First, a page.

The young teenage girl in front of me spent the majority of the final quarter of last years Preliminary final with her head in her lap unable to witness the response of her beloved Hawks to a 20 point deficit. I shared that sinking hollow gut feeling as the realisation that the Geelong curse was alive and about to deny our destiny to atone for the 2012 Grand Final defeat.
Four missed chances that result in points threaten to sap the revival momentum. The Cats tire momentarily with 5 minutes to go in a flooded backline they cant penetrate causing turn over via desperate long kicks trying to escape. 3 straight goals from Gunston, Burgoyne and Hill put the Hawk beak in front. At the death Cat Travis Varcoe gathers and straightens for a pot shot to regain the lead only to uncharacteristically miss. Such is the noise that the siren sounds to fan indifference as Cyril pumps a massive handball to Franklin in the goal square for a goal that will not count. The Hawk relief is palpable. The Cat despair unimaginable. The famous 5 point victory breaks a 11-match straight Cat ascendency over Hawthorn that stretched back to the aftermath of the 2008 Hawks victory. A truly epic game.
And now today, here we are at it again. Both teams undefeated after 5 rounds, just like back in Round 17 2008. Seats behind the goals barely a lick of cream from the intellectual hothouse that is the Geelong cheer squad. Familiar curse protagonists are missing – Chapman, Hunt, Podliadsy and Franklin at new clubs. Guerra, Bailey, Corey retired. The people’s money is on the Hawks. A gusty northerly tries to enter the ground but is pushed to swirl at a distance, fighting the seagulls hovering at the top of the stands who seem spooked by the long ground traversing strands of wire that plant doubt on swoops for errant chips. Strange grey black clouds from the dawn of time punctuate the rich day glo gold of the late Autumn afternoon sun. The players make their way to position and refreshingly there’s no histrionic pre-game push and shove, no need to score early points – the game itself broken down into every contest to content is mind game aplenty.
Young Will Langford goes to Joel Selwood and keeps him quiet til three quarter time. Guthrie goes to Mitchell and breaks even in the last quarter. Cat ruckman Hamish McIntosh is planted in the goals square on his own, isolating his Hawk opponent to the fast incoming ball and the attendant inevitable opportunist crumbs. We’ve got history with “Ham” through our Kangaroo Archer club memberships and when he marks 5 metres out from goal on the siren, we know that it could go anywhere. He doesn’t let us down, clipping the post with a kick whose drop to the boot could spark a thousand Physics papers. Later he bangs a helicopter home from 35 out that defies its path and somehow squeezes through as if assisted by the spirit world. By games end he’s getting cocky chipping 15 metre passes to team mates through heavy traffic. It’s his best game in years and amazingly we’re happy for him given his horrible run with injuries at both clubs. Tom Hawkins is swung to full forward in the last quarter and wins the game with 3 marks then goals in a game breaking over powering of his smaller Hawk opponent Kyle Cheney. He goes through 3 guernseys during the game, finishing, in this trial of player surnames on the back round, in the number 34 of 10 game player Joshua Walker. Geelong rides the thin margins better than Hawthorn and finishes flying and lead passionately by Steven Johnson in his best game for the year.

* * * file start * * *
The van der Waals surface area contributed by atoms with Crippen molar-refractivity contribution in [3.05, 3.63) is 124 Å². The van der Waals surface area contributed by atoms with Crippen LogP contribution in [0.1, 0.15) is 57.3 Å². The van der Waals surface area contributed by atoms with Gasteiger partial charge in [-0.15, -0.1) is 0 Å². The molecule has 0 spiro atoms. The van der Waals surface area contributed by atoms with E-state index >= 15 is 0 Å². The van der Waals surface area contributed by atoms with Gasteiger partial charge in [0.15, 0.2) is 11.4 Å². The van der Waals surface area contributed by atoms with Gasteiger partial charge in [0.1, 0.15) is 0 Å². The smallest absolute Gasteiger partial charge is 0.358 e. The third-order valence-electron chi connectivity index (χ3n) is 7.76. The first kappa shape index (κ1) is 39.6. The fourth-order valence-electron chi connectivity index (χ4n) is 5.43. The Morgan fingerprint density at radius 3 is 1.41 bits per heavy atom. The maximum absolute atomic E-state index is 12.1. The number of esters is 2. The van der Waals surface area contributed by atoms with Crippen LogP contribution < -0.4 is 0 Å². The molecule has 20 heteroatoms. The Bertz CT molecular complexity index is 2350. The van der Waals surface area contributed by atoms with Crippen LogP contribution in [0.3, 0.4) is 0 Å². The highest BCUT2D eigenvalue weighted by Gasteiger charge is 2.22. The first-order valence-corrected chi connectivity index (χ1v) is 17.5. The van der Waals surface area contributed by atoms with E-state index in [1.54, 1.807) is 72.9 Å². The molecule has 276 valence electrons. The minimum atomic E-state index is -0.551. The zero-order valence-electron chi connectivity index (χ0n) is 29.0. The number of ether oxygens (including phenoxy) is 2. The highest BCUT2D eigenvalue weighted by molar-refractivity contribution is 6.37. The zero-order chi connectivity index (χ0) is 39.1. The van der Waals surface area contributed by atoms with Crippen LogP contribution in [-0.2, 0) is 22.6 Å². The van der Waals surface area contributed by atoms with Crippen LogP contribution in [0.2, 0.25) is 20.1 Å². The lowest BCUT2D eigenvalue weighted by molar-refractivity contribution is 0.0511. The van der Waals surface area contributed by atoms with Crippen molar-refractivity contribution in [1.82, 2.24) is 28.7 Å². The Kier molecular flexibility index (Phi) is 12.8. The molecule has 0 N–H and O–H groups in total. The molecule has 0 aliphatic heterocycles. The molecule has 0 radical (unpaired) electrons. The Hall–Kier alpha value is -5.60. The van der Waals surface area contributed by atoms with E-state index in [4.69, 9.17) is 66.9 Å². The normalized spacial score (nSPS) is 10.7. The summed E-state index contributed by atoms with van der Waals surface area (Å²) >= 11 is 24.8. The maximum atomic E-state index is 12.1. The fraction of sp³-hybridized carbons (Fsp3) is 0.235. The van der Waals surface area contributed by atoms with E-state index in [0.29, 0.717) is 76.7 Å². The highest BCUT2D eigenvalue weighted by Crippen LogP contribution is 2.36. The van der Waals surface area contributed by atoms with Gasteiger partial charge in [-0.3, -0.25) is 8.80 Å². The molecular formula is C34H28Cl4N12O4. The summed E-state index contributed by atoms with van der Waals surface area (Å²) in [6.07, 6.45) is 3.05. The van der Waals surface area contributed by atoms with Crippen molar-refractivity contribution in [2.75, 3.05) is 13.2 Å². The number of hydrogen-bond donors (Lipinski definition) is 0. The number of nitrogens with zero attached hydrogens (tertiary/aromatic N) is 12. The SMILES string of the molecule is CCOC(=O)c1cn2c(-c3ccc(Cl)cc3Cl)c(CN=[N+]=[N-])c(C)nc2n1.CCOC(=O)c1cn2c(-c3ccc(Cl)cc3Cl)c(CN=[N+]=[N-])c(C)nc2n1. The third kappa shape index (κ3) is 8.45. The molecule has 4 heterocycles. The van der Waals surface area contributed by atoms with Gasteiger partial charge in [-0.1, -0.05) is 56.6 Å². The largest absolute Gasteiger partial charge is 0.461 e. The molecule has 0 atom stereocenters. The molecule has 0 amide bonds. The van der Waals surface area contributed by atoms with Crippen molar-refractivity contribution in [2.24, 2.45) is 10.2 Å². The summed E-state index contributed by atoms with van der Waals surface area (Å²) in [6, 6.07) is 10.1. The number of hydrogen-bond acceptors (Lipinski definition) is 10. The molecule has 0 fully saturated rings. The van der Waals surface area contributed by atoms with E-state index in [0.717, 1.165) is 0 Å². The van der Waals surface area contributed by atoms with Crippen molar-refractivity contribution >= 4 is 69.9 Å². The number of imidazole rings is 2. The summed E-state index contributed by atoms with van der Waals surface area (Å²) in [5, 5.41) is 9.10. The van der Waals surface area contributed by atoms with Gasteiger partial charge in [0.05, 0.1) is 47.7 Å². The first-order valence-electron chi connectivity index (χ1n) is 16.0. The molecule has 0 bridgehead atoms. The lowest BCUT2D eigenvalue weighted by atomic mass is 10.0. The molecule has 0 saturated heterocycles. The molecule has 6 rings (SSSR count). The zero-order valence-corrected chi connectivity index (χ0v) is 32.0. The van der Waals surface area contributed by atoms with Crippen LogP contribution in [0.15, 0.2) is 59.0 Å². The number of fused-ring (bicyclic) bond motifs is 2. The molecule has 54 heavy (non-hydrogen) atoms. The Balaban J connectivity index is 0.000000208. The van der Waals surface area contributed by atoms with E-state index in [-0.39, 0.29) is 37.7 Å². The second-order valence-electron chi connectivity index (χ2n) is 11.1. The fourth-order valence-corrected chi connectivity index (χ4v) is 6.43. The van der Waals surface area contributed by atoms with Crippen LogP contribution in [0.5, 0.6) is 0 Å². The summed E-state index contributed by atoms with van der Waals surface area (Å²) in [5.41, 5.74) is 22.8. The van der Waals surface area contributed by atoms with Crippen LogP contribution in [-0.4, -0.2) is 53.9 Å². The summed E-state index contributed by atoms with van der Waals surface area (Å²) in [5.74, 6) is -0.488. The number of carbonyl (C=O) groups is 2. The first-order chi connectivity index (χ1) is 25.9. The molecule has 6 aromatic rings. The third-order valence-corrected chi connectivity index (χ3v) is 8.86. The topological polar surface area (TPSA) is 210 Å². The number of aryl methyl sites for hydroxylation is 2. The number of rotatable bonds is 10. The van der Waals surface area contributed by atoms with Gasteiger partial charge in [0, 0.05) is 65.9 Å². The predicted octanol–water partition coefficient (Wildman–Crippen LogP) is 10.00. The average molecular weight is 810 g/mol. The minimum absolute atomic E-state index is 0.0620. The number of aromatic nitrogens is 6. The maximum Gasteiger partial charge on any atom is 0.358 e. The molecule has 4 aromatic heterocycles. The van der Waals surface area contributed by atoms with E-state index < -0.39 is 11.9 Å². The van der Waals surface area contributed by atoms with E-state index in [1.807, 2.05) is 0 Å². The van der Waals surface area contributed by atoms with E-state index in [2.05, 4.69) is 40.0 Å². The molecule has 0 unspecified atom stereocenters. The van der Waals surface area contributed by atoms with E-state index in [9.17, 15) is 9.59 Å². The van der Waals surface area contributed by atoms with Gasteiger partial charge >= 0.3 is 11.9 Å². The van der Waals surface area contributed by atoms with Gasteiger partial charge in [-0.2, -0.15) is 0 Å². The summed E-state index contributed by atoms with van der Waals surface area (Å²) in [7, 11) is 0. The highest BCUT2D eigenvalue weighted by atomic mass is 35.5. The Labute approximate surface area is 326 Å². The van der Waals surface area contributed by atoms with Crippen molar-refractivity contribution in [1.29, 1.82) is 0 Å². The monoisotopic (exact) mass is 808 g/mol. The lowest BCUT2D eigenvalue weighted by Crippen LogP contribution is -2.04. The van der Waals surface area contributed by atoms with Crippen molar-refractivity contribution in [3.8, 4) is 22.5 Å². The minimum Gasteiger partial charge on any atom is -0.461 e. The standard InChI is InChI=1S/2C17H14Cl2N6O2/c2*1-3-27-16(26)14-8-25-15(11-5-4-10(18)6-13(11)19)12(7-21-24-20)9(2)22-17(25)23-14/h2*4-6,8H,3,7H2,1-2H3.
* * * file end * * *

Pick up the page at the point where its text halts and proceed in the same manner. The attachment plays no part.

Amongst the expected clashes come moments of mutual respect almost lyrical in their beauty. Gunston taps Selwood’s back playfully in consolation after a holding the ball decision. Simpkin offers his hand to Geelong’s Cameron Stokes to help him up after a contested passage neither of them wins but which has sprawled them into each other at force. These players, they have so much more maturity than we fans who rail at each perceived character inadequacy of our opponents. Playing with passion while keeping anger in check. Balancing pride and innate competitiveness with team rules and individuality accountability. While we mortals in the stand can’t compete with that, the Match Review panel weekly report highlights the struggle players themselves have in the heat of those many moments.
As we leave part way the exhortations about where their banner is flying high, (an obvious reference to crime around Greater Geelong) a fracas breaks before us between young men divided into seperate standing bays by team allegiance. Whilst for most involved its a panto performance of finger pointing and lame taunts, experience tells us there’s always a couple of blokes in these situations who arent wired for just joshin and bypass straight to the belting somebody action. Usually its the pacifist mate who consoles such a street fightin man after an errant yet ordained stray hit who cops the biggest hit from him or his opponents in these random, primitive brouhaha. Outside the ground, such a geezer in an old school woolen Hawthorn jumper and #2 buzz cut sports blood on his forehead. On the field he’d be jogging off under the blood rule, taking his time. Here the time is with the cops who stand waiting for the divvy van. Further on, Hawk and Cat adversaries slump defeated in handcuffs on their knees. The Hawk street fighter’s girlfriend mediates the situation by haranguing the arresting cop in advocacy of her man’s innocence with “How the fuck am I meant to get home? There is no queue forming to the right of her, perhaps discouraged by her bourbon fuelled charm school application of the King’s English to anyone in earshot.
Geelong 15 16 106 defeated Hawthorn 12 15 87